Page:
Variety-containing implies omega subgroup in group of prime power order

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Suppose P is a group of prime power order, i.e., a finite p-group for some prime number p. Suppose H is a Variety-containing subgroup (?) of P: a subgroup of P such that any subgroup of P isomorphic to a subgroup of H is itself contained in H. Then, H is one of the omega subgroups of P. More specifically, if the exponent of H is p^k, then:

H = \Omega_k(P) := \langle x \mid x^{p^k} = e \rangle.

Note that by the equivalence of definitions of variety-containing subgroup of finite group, assuming that H is a variety-containing subgroup of P is equivalent to assuming that it is a subhomomorph-containing subgroup or that it is a subisomorph-containing subgroup.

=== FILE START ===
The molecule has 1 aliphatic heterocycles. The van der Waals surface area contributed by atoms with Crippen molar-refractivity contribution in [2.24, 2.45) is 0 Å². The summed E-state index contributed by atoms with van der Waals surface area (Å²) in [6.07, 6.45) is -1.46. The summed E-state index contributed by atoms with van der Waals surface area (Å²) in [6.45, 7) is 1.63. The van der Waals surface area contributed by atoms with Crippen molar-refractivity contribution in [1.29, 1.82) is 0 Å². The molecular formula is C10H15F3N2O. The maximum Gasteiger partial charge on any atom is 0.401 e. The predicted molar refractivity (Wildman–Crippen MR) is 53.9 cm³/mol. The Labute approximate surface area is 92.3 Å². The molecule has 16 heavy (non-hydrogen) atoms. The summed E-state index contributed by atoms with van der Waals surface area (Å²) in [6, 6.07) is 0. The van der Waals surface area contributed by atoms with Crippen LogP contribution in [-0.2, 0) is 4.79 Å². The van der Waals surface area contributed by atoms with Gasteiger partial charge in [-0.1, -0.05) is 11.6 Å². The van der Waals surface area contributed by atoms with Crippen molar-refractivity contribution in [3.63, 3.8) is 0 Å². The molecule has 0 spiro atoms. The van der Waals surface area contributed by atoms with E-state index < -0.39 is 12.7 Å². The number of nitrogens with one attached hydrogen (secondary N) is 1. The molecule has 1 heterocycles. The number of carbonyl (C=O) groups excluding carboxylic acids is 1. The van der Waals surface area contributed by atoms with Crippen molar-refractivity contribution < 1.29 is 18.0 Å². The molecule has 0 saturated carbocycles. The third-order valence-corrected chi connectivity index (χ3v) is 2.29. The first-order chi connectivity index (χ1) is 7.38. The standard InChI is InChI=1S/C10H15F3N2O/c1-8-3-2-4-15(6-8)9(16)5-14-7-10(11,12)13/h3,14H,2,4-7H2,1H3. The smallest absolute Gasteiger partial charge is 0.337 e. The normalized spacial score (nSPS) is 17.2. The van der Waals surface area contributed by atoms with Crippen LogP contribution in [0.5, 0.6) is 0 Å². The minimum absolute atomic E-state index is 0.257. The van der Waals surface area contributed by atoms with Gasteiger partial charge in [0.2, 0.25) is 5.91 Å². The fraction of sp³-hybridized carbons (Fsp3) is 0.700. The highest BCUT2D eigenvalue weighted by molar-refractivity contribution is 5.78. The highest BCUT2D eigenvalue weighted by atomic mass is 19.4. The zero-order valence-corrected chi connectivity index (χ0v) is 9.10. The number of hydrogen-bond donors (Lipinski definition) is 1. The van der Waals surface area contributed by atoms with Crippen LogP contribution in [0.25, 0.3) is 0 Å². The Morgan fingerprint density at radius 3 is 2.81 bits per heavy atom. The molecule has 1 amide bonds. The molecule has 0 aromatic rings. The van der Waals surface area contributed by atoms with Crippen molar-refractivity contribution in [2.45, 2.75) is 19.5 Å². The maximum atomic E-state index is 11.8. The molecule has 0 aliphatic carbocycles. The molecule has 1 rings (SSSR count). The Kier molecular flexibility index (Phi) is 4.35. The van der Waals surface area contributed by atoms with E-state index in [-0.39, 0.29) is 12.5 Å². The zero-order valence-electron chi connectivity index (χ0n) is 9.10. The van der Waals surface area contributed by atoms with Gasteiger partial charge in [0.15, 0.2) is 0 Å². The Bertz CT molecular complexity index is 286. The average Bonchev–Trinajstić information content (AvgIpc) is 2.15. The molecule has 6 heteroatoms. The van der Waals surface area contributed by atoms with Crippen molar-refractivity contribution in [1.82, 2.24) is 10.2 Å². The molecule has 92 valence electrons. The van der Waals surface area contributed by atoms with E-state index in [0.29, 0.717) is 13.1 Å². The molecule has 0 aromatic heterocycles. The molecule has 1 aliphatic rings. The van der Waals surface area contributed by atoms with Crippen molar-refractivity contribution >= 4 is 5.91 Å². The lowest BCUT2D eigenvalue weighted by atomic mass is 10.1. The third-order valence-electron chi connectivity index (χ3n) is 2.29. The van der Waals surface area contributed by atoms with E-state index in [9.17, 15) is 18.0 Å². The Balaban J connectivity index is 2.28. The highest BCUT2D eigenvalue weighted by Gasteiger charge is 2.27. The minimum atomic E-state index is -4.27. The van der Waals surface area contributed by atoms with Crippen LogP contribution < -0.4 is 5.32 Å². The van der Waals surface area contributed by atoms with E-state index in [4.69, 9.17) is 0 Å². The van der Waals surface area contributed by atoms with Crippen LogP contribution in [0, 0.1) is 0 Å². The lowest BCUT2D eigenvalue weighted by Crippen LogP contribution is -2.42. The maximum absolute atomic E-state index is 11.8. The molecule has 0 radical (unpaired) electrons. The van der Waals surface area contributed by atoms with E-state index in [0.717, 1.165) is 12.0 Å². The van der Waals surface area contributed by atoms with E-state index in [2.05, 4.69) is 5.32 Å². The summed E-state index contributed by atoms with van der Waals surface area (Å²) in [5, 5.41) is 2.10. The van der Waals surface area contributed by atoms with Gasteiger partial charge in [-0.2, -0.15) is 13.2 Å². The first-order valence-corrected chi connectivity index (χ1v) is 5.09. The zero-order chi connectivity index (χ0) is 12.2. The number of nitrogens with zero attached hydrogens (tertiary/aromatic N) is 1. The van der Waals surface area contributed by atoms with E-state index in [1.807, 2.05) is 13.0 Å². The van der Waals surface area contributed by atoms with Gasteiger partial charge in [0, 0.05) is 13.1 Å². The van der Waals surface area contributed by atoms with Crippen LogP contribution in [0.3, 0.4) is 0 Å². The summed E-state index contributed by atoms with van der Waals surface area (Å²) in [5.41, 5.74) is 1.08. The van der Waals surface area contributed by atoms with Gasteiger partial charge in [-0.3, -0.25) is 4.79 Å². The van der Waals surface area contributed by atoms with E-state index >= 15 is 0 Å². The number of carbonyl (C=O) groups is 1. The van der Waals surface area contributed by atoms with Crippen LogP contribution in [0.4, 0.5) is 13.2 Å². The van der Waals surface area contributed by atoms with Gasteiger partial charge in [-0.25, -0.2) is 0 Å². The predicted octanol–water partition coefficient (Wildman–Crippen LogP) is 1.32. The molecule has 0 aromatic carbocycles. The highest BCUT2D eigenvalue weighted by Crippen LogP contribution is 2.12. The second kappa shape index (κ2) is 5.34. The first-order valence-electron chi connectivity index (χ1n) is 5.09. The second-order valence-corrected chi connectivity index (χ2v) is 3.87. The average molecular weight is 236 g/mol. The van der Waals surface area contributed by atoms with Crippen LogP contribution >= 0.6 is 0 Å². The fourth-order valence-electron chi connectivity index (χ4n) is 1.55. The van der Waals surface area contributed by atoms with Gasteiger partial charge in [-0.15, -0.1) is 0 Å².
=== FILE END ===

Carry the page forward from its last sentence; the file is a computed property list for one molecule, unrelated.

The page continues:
Given: A finite p-group P, a variety-containing subgroup H of P.

To prove: H = \Omega_k(P) for some natural number k.

Proof: Let p^k be the exponent of H. Then, we clearly have:

H \le \Omega_k(P) = \langle x \mid x^{p^k} = e \rangle.

Next, we show that H = \Omega_k(P). Suppose x \in P is such that x^{p^k} = e. Then, since p^k is the exponent of H, there exists y \in H such that the order of y is p^k. Suppose the order of x is p^l, l \le k. Then, \langle x \rangle \cong \langle y^{p^{k-l}} \rangle. Thus, \langle x \rangle is isomorphic to a subgroup of H, so \langle x \rangle \le H. Thus, \Omega_k(P) = H.